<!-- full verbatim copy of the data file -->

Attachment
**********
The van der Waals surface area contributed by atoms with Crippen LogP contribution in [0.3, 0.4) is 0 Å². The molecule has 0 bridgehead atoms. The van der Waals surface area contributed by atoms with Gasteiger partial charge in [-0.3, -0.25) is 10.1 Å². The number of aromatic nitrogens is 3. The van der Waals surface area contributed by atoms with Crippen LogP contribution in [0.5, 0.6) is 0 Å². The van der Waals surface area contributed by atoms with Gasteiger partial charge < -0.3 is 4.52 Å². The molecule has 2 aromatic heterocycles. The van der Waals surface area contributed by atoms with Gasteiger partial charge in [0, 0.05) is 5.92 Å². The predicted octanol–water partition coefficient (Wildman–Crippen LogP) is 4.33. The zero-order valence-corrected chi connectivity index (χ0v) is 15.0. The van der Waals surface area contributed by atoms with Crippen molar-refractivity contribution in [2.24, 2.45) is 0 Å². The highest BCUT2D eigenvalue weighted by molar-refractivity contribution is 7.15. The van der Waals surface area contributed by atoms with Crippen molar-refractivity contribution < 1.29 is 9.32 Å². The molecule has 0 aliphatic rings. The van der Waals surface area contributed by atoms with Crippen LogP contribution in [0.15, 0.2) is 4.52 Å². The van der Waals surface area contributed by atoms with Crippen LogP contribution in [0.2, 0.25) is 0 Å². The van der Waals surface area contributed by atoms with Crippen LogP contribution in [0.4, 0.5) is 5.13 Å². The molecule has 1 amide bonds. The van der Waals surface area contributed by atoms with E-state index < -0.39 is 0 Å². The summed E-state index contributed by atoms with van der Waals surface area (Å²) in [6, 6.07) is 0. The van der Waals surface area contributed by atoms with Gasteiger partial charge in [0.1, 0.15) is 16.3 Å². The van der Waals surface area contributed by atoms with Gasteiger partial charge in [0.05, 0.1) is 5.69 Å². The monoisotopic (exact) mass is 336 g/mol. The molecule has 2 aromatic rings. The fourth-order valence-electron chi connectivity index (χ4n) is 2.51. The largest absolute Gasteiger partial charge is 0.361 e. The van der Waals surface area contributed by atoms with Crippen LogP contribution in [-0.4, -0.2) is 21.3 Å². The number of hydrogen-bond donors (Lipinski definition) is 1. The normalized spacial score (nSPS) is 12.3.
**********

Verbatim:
The van der Waals surface area contributed by atoms with Crippen LogP contribution in [0.3, 0.4) is 0 Å². The molecule has 0 bridgehead atoms. The van der Waals surface area contributed by atoms with Gasteiger partial charge in [-0.3, -0.25) is 10.1 Å². The number of aromatic nitrogens is 3. The van der Waals surface area contributed by atoms with Crippen LogP contribution in [0.5, 0.6) is 0 Å². The van der Waals surface area contributed by atoms with Gasteiger partial charge < -0.3 is 4.52 Å². The molecule has 2 aromatic heterocycles. The van der Waals surface area contributed by atoms with Gasteiger partial charge in [0, 0.05) is 5.92 Å². The predicted octanol–water partition coefficient (Wildman–Crippen LogP) is 4.33. The zero-order valence-corrected chi connectivity index (χ0v) is 15.0. The van der Waals surface area contributed by atoms with Crippen molar-refractivity contribution in [2.24, 2.45) is 0 Å². The highest BCUT2D eigenvalue weighted by molar-refractivity contribution is 7.15. The van der Waals surface area contributed by atoms with Crippen molar-refractivity contribution < 1.29 is 9.32 Å². The molecule has 0 aliphatic rings. The van der Waals surface area contributed by atoms with Crippen LogP contribution in [0.15, 0.2) is 4.52 Å². The van der Waals surface area contributed by atoms with Crippen LogP contribution in [0.2, 0.25) is 0 Å². The van der Waals surface area contributed by atoms with Crippen LogP contribution in [0.4, 0.5) is 5.13 Å². The molecule has 1 amide bonds. The van der Waals surface area contributed by atoms with E-state index < -0.39 is 0 Å². The summed E-state index contributed by atoms with van der Waals surface area (Å²) in [6, 6.07) is 0. The van der Waals surface area contributed by atoms with Gasteiger partial charge in [0.1, 0.15) is 16.3 Å². The van der Waals surface area contributed by atoms with Gasteiger partial charge in [0.05, 0.1) is 5.69 Å². The monoisotopic (exact) mass is 336 g/mol. The molecule has 2 aromatic rings. The fourth-order valence-electron chi connectivity index (χ4n) is 2.51. The largest absolute Gasteiger partial charge is 0.361 e. The van der Waals surface area contributed by atoms with Crippen LogP contribution in [-0.4, -0.2) is 21.3 Å². The number of hydrogen-bond donors (Lipinski definition) is 1. The normalized spacial score (nSPS) is 12.3.